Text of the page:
This year's SlowFisch convention in Bremen celebrated local fishing traditions and artisanal food production. It's an extention of the Slow Food movement, which began in Italy as a reaction to industrial food production.
Uwe Sturm lives in northern Germany, on the shores of the Baltic Sea. He says locals often visited the coast, hoping to buy fresh fish – but usually left empty-handed. "There were often no fisherman, or there were no fish. Or not the right fish," he said in an interview with DW.
"A lot of consumers stopped shopping at the harbor."
Sturm saw an opportunity to connect consumers with artisanal fishermen. He built a website called ‘Fisch vom Kutter’ which means ‘fish from boats’ in German. The site gathers SMS messages from fishermen who are returning to shore with their day's haul. Customers can go online and find out what kind of fish is for sale at which port. The project is now two years old and the site tallies around 600 hits a day.
Sturm says the program is helping preserve traditional fishing culture in northern Germany. Fisch vom Kutter now has a Danish site and European Union funding. He hopes to expand the service to other ports in Germany and then across Europe.
Sturm was one of 163 presenters at SlowFisch 2012, an exposition in Bremen devoted to strengthening local fishing traditions and encouraging artisanal food production. The project is part of the Slow Food movement, which began in Italy about twenty years ago as a reaction to industrial food production.
Meet what you eat
Germans are consuming more fish today than they did ten years ago, with the average person eating 15.6 kilograms in 2011. Fish consumption in Germany is highest in northern, coastal areas and lowest in southern regions. But despite their growing appetite for fish, SlowFisch spokesperson Sabine Wedell says Germans import more than 80 percent of the seafood they eat.
At SlowFisch 2012 German fishing traditions were celebrated in two cavernous exhibition halls filled with chefs steaming mussels and artisanal producers pushing mustard, wine and cheese. Now in its fifth year, the fair was held in Bremen, a northern German city with a harbor to the North Sea.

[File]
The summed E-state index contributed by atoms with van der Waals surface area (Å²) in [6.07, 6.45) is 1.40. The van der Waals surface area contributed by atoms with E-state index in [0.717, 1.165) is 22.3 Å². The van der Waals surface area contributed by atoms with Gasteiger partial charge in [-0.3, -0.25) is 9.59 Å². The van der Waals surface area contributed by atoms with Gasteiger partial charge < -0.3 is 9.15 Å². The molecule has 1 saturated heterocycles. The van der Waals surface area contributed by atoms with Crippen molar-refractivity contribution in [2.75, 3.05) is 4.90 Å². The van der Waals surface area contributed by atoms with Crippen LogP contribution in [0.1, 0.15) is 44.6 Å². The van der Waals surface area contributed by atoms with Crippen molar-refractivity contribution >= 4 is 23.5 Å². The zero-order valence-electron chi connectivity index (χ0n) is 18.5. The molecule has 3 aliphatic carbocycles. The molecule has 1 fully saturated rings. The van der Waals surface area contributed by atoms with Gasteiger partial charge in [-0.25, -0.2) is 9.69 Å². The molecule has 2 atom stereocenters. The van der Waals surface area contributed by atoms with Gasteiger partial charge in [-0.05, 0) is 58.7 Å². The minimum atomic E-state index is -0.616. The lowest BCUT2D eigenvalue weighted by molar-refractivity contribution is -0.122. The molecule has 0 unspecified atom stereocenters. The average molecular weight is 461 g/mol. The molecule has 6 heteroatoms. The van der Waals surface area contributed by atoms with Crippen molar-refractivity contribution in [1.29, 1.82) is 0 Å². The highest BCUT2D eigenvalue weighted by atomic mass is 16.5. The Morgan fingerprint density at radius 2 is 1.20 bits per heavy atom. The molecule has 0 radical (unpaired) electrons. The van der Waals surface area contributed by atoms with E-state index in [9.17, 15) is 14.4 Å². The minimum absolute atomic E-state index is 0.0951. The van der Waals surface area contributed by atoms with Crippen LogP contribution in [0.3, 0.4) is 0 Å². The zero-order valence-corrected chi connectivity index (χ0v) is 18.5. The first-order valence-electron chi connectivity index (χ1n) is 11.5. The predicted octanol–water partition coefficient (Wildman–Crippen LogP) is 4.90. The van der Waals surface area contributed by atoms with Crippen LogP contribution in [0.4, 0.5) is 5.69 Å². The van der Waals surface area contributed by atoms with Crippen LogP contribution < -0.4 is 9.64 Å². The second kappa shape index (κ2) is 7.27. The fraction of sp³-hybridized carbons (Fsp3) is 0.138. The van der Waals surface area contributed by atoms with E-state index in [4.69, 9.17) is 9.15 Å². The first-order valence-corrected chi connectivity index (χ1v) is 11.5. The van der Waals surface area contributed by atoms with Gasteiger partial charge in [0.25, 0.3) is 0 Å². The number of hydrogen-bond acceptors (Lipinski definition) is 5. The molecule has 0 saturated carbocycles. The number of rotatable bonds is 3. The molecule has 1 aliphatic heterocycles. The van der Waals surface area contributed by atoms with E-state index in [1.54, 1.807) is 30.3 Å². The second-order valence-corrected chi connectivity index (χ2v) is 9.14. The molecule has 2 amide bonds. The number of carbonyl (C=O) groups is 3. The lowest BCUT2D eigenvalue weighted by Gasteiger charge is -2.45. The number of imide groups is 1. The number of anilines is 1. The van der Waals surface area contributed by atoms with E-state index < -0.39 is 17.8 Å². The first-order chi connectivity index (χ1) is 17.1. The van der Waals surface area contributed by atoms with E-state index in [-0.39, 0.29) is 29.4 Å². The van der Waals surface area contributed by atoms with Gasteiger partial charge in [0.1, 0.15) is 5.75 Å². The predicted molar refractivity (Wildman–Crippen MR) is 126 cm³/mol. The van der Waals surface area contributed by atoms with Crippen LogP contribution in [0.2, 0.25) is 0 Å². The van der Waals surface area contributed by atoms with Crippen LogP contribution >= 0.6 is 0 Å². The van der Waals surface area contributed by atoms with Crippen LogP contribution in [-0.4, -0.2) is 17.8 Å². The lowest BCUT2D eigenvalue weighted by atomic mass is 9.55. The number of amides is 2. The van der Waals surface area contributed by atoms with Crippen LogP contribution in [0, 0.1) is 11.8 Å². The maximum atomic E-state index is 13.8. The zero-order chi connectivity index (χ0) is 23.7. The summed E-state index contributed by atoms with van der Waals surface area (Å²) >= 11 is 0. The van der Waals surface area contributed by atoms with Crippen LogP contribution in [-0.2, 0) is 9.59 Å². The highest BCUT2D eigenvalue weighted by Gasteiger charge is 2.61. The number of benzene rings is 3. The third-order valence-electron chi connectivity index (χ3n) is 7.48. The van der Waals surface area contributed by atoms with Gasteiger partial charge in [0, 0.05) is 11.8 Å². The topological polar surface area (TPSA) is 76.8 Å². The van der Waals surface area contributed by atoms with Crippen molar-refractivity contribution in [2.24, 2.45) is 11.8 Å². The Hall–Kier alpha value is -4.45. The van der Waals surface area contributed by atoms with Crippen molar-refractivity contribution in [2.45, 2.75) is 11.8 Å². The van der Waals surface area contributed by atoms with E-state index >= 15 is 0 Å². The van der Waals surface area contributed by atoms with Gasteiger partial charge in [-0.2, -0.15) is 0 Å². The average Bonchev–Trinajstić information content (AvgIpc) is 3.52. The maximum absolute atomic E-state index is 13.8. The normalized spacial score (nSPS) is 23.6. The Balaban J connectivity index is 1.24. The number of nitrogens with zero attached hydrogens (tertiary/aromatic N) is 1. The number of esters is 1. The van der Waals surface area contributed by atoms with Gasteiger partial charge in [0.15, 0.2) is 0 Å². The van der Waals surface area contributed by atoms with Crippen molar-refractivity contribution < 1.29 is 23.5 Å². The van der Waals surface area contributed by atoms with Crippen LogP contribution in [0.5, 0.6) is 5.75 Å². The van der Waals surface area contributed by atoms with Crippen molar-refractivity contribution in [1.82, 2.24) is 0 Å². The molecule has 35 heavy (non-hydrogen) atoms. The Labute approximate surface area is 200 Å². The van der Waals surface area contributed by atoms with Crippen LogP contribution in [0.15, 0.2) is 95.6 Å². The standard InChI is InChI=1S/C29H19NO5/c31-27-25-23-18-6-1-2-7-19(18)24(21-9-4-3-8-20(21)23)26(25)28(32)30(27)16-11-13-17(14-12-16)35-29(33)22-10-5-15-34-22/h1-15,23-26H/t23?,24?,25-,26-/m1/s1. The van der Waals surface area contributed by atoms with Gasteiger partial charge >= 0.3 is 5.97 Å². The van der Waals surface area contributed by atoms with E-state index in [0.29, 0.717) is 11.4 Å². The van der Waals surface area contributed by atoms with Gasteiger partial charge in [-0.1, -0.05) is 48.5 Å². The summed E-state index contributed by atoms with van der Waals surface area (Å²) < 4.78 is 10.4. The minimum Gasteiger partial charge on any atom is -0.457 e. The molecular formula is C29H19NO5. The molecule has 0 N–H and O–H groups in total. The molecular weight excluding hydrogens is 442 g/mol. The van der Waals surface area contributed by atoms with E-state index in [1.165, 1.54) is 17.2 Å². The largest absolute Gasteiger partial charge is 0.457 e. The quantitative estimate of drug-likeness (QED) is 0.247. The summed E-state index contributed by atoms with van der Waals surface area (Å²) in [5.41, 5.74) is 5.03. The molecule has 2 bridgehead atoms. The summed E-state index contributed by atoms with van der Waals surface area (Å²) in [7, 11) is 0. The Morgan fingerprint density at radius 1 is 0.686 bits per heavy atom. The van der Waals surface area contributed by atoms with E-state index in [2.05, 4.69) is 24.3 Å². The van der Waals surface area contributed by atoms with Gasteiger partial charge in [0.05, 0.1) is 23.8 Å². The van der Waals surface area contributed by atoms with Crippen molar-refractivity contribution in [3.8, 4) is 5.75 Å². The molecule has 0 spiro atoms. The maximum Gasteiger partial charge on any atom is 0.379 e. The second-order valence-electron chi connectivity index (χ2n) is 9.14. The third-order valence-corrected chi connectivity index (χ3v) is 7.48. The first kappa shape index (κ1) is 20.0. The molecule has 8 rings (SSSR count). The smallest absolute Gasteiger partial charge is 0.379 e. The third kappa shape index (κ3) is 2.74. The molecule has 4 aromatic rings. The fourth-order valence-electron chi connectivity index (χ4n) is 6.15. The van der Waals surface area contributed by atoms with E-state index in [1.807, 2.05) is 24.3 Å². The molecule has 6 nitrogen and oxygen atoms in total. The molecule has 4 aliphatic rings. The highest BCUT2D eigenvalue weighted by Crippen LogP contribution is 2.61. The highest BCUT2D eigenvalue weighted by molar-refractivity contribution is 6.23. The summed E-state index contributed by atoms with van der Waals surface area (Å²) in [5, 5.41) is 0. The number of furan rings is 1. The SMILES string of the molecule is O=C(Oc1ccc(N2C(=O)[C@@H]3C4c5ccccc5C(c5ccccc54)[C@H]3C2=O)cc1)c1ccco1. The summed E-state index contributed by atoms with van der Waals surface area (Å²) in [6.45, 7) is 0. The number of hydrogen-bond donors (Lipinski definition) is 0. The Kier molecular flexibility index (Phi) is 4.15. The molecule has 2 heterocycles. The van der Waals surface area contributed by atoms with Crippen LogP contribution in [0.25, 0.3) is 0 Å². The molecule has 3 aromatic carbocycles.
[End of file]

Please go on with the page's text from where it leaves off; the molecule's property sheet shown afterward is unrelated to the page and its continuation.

Among the exhibitors was food chemist Ines Lehmann, who gave a tasting workshop. Visitors were encouraged to sniff, poke and taste-test common varieties of fish available in Germany. Her 40 guests sampled wild and farmed salmon. The wild salmon was redder, tougher and more flavorful than its domesticated counterpart.
Meanwhile, in another corner, fish expert Matthias Keller hoists up a silvery monkfish over a giant bed of crushed ice. He told the crowd about the dozens of species available in and around German waters. Keller works for the Fish Information Center, which has an online fish reference guide featuring species of mackerel, cod, herring and other fish available in Germany.
Protecting fish stocks
But, while eating fish was high on the menu, the exhibition was also about encouraging consumers to make informed choices. Annerose Pritzbeuer from Greenpeace passed out shopping guides to help customers avoid buying fish harvested though abusive practices. Her organization wants to extend a discard ban, to prevent the waste of less marketable fish, or 'bycatch'. According to the Greenpeace guide, mackerel, trout and herring are in, but Germany's favorite fish – Alaskan pollock - is out.
Fish expert Keller also warned that sustainable fishing practices were needed to protect local populations of eels which are threatened in Germany’s waters. But he added that cod populations in northeastern Arctic waters are recovering after three decades of overfishing.
More than 30 thousand people attended SlowFisch. According to spokesperson Sabine Wedell, Germans make up the world's second largest Slow Food community after Italy.
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